5G will impact so much more than your phone
Gig Harbor City Council again expressed frustration at its Feb. 25 meeting with 5G technology being forced upon the community.
The topic was on the agenda to give the public an opportunity to discuss the new technology. Council has until April 15 to come up with the aesthetic standard of the 5G technology in the city, the only say council has on the matter.
“We’ve been elected to govern this community, and we can’t because the federal government is overreaching their authority,” Councilman Spencer Hutchins said. “We are left discussing things like how it looks when it is sitting on the pole. Not whether it’s healthy, whether it is what we want, whether it is necessary, whether it is wise. The FCC is an unelected body and our U.S. Congress needs to get its act together in providing some oversight on unelected bureaucratic agencies.”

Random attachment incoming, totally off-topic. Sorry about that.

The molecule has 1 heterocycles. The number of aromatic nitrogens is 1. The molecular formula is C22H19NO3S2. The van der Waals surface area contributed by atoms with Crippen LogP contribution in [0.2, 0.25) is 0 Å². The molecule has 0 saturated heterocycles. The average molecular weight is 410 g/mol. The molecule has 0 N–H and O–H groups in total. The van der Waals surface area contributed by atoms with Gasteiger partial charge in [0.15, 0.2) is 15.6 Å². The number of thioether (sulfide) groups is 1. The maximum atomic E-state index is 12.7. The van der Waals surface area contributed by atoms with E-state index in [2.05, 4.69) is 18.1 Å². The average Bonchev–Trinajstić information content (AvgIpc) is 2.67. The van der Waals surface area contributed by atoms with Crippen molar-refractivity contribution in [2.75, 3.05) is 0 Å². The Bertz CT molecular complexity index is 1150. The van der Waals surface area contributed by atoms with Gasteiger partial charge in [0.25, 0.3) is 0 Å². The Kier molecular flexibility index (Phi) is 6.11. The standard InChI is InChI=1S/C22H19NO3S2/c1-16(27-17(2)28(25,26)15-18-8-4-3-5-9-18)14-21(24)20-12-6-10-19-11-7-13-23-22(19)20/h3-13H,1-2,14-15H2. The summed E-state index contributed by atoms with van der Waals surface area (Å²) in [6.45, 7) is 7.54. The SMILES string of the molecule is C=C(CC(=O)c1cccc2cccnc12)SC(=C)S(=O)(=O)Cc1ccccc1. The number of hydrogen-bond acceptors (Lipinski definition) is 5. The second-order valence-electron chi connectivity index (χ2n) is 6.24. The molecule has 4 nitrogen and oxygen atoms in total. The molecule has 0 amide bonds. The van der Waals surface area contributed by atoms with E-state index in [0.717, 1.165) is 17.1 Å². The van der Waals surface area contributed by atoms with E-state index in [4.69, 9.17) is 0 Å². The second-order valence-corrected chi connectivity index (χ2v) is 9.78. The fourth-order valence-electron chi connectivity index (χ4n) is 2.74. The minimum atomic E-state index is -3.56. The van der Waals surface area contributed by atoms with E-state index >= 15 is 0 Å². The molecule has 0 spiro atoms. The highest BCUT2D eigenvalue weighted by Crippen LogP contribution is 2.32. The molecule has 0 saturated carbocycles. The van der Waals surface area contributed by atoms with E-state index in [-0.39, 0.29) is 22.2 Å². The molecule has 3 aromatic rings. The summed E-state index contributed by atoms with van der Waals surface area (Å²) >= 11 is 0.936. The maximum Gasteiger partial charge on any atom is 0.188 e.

Hutchins’ statement was followed by applause from many of those attending the meeting who also are against the new technology.
Kim Allen came to speak on Verizon’s behalf, saying she wants to help the city make the 5G as aesthetically pleasing as possible. Allen said the new technology will be valuable to businesses.
“The code is very workable, and I am here to let you know Verizon is here to work with your community and staff to reflect the aesthetic values of the national community here,” Allen said. “We will value the enhanced 5G services that will come to Gig Harbor, something your residents expect, some of your businesses will rely on.”
Others were worried about the new technology, saying cost is a factor.
“They are telling us that we will have to pay more ‘cause they have something faster,” Gig Harbor resident Karen McDonald said. “But none of us have told you what we currently have is too slow. There has not been a demand that has precipitated this position on those of us who ultimately will have to pay for it. “
Mayor Kit Kuhn ensured the public that council is doing all that it can to be watchful.
“Council is very sensitive to make sure that the smallest devices of 5G will be installed,” Mayor Kuhn said. “We are trying to put all the safeguards with the council’s structure that they have given us to make sure to be very watchful of this process that we are not very thrilled about.”
A letter was sent by the mayor on Feb. 8 to all three state senators, expressing the City Council’s dismay.